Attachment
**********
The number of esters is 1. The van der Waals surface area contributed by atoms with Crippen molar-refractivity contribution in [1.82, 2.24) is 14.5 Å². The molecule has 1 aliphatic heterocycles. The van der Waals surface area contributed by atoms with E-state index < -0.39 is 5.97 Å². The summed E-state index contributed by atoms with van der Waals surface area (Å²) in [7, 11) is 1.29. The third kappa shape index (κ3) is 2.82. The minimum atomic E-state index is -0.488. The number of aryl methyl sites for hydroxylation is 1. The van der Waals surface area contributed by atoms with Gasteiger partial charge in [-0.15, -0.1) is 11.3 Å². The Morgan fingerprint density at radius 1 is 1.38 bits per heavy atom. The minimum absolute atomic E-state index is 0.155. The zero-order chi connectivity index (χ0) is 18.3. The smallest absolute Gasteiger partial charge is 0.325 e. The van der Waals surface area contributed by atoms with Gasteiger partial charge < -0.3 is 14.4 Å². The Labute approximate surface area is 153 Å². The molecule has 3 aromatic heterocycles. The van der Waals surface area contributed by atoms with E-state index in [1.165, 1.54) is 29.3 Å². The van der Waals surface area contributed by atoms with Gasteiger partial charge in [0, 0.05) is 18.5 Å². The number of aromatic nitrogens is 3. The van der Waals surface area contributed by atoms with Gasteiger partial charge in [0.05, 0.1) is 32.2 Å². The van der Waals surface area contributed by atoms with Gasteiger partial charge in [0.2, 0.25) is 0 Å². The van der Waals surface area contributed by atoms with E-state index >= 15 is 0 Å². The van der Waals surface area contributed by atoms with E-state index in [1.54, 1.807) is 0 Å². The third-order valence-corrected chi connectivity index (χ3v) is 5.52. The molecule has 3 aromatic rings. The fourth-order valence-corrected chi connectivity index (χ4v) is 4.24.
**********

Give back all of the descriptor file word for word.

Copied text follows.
The number of esters is 1. The van der Waals surface area contributed by atoms with Crippen molar-refractivity contribution in [1.82, 2.24) is 14.5 Å². The molecule has 1 aliphatic heterocycles. The van der Waals surface area contributed by atoms with E-state index < -0.39 is 5.97 Å². The summed E-state index contributed by atoms with van der Waals surface area (Å²) in [7, 11) is 1.29. The third kappa shape index (κ3) is 2.82. The minimum atomic E-state index is -0.488. The number of aryl methyl sites for hydroxylation is 1. The van der Waals surface area contributed by atoms with Gasteiger partial charge in [-0.15, -0.1) is 11.3 Å². The Morgan fingerprint density at radius 1 is 1.38 bits per heavy atom. The minimum absolute atomic E-state index is 0.155. The zero-order chi connectivity index (χ0) is 18.3. The smallest absolute Gasteiger partial charge is 0.325 e. The van der Waals surface area contributed by atoms with Gasteiger partial charge < -0.3 is 14.4 Å². The Labute approximate surface area is 153 Å². The molecule has 3 aromatic heterocycles. The van der Waals surface area contributed by atoms with E-state index in [1.165, 1.54) is 29.3 Å². The van der Waals surface area contributed by atoms with Gasteiger partial charge in [0, 0.05) is 18.5 Å². The number of aromatic nitrogens is 3. The van der Waals surface area contributed by atoms with Gasteiger partial charge in [0.05, 0.1) is 32.2 Å². The van der Waals surface area contributed by atoms with Gasteiger partial charge in [0.2, 0.25) is 0 Å². The van der Waals surface area contributed by atoms with E-state index >= 15 is 0 Å². The van der Waals surface area contributed by atoms with E-state index in [1.54, 1.807) is 0 Å². The third-order valence-corrected chi connectivity index (χ3v) is 5.52. The molecule has 3 aromatic rings. The fourth-order valence-corrected chi connectivity index (χ4v) is 4.24.